The bricks were hand-cut.
The style on the left was modeled after a time of peace, with nice even bricks that took time to make. The one on the right was during war, where they hobbled together anything that worked.
Bricked-up windows and doors to avoid taxes on them.
The great hall.
Where they actually process some of the wine.
Ooh, even the torches look authentic.
Down in the caves.
A little pit.
The torture room.
A quick stop for a tasting.
The acoustics in this room were really neat.
If you stood at the corner of one of the pillars and whispered, someone at the opposite pillar could hear you.
And if you stood right under a chandalier, anything you said would reverberate and echo really loudly.
Tasting a variety of wines at the end of the tour.
We only agreed on a few wines. I like them a lot sweeter.
Jeannie with her basket of wine.
The second winery we went to was Clos Pegase, which had lots of modern art sculptures.
Even the main building looked neat.
A view from the inside.
Our guide pointing out some grapes.
I had no idea this was supposed to be a person until he pointed it out.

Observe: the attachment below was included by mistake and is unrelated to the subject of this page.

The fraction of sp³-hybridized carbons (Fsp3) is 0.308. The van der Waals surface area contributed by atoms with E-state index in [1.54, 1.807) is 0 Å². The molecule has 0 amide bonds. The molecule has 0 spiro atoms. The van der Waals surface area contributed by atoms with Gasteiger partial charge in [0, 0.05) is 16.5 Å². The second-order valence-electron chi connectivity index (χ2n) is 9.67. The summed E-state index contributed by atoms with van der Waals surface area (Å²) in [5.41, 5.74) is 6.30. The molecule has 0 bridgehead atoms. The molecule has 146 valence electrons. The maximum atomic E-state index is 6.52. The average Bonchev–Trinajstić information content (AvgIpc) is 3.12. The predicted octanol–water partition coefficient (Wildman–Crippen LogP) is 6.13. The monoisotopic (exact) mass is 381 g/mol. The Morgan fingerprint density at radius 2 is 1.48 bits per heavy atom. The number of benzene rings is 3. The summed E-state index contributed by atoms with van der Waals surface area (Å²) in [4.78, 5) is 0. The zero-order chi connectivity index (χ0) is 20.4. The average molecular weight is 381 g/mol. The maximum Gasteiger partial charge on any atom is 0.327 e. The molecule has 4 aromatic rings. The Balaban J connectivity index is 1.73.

There were lots of sculptures semi-hidden at the ends and corners of the caves, and this was one of the more famous ones.
She's hiding the wine glass so he can't drink any more.
A stage where they can hold private performances.
They actually had two slightly different labels of the same piece of art. The first one was censored whereas the second one was not.
Our third winery was Sterling, which had these little gondolas.
Their balcony was beautiful.
And also had an amazing view.
On Wednesday we went to San Francisco. Driving down Lombard Street.
A walking tour of the Golden Gate Bridge.
The tour guide went a little slow for us, though, so we went off on our own.
Alcatraz and San Francisco from the bridge.
You always had to keep an eye out for bicyclists.
A crisis phone for potential jumpers. Although they were spaced so far apart I'm not sure if they would do any good.
I wonder who uses the little gates to go out into traffic.
Ooh, look, a door to one of the towers is open. I wonder if we can sneak inside and go up to the top?
Aw, since all the workers are standing right here, probably not.
You also had to watch out for the little cart things the workers drove.
Someone going up high.
I think I'd use a sprayer, not a paintbrush.